Government tendering made ‘easier, more accessible without weakening accountability’
The public procurement system is being made easier to use and opened to a larger market, the head of the public service said yesterday.
Mario Cutajar told journalists that the process had been simplified without affecting accountability and transparency. He also said that a points system could be introduced in the tender awarding process, and this would complement a shift in mentality where the cheapest tender was not automatically the winner.
The Principal Permanent Secretary said government tendering was now open to more people after certain experience and qualification requirements were removed for tenders not exceeding certain amounts. Bank guarantees were also done away with and the bid bonds were reduced.
He explained that the MEAT – Most Economically Advantageous Tender – concept was increasingly being used. “Rather than automatically going for the cheapest price we are looking for quality. We want public tenders to give results.”
He also announced that tenders under the amount of €250,000 will be issued and adjudicated by ministries – and the process will be overseen by a controller from the Contracts Department. In such cases, the department will assume the role of regulator, rather than controller.
Replying to questions by this newspaper, Mr Cutajar said the political side of the ministries – the ministers and their secretariats – will not have anything to do with the tendering process. “It is the administrative part of the ministry – the Permanent Secretary – that will be involved.” He insisted that this decentralisation process was actually leading to more transparency and accountability.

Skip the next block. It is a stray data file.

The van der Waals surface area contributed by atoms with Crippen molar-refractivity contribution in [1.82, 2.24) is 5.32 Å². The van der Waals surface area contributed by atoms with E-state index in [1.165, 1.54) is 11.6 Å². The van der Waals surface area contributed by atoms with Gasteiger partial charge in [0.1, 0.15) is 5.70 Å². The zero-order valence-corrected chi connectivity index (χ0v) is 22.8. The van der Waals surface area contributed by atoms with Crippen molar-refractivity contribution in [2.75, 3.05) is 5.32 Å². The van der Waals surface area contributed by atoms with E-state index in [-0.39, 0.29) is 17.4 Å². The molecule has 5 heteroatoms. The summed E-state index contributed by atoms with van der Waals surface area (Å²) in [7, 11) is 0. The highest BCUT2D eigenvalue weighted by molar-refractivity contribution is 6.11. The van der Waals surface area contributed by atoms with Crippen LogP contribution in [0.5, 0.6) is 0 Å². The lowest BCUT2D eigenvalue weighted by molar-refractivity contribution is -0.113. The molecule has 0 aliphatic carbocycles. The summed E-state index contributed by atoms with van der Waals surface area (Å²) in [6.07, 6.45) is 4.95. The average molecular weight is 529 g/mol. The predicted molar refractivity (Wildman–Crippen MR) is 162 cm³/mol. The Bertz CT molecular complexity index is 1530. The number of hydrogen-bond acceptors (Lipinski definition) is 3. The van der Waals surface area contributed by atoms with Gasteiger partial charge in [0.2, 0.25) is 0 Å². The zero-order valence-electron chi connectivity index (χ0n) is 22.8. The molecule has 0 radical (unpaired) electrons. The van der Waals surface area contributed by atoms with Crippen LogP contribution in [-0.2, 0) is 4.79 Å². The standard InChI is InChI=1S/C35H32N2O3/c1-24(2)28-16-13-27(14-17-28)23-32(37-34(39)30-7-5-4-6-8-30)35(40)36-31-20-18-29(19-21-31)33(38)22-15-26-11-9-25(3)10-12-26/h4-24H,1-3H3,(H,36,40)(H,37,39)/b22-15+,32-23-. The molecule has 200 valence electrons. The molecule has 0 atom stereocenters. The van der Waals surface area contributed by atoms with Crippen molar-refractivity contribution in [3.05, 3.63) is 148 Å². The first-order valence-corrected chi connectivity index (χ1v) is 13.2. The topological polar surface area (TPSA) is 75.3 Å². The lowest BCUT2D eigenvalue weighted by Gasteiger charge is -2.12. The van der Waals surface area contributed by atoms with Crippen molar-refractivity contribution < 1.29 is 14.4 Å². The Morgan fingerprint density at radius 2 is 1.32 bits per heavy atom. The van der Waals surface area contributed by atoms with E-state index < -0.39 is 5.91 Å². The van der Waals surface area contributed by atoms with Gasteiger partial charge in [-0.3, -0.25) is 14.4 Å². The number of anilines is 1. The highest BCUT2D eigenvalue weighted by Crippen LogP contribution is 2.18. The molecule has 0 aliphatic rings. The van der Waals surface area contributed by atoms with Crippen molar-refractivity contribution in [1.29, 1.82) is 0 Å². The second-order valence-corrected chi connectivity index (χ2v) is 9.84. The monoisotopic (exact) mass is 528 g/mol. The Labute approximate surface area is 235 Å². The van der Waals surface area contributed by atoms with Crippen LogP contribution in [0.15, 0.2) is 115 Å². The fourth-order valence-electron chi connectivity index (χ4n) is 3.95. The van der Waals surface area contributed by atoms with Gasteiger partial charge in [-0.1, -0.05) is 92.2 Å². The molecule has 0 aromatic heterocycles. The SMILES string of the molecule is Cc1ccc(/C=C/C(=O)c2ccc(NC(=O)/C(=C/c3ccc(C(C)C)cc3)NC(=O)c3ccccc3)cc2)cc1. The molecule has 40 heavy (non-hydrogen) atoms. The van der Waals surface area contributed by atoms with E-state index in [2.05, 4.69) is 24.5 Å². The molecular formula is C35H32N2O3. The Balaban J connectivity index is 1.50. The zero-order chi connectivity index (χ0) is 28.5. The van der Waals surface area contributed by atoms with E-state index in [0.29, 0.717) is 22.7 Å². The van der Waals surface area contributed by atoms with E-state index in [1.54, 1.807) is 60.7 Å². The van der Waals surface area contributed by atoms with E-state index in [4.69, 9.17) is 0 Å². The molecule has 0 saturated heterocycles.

Three ministries are currently taking part in a pilot project and the concept will eventually be extended to all ministries.
Mr Cutajar said emphasis was being placed on the ‘ease of doing business.’ New regulations were drawn up to coordinate inspections on small businesses. He said some 72,000 inspections take place every year and these were proving to be a deterrent. “We want these inspections to actually help these businesses to improve their situation and to make sure that they are in line with the law.”
He also announced that a leaner version of the Public Service Management Code has been published. “We took away the irrelevant bits, and the chapters which contradicted other chapters within the same book and came up with a more modern code which is 25% shorter.”
Mr Cutajar said a bureaucracy-reducing exercise has been ongoing for the past two years. The public service, he said, had taken stock of the recommendations made by the National Audit Office and had implemented the necessary changes. Another NAO report will be published shortly.
The PPS also announced that mystery shoppers have started doing the rounds at government departments as from yesterday and the departments will be rated and told where they should improve.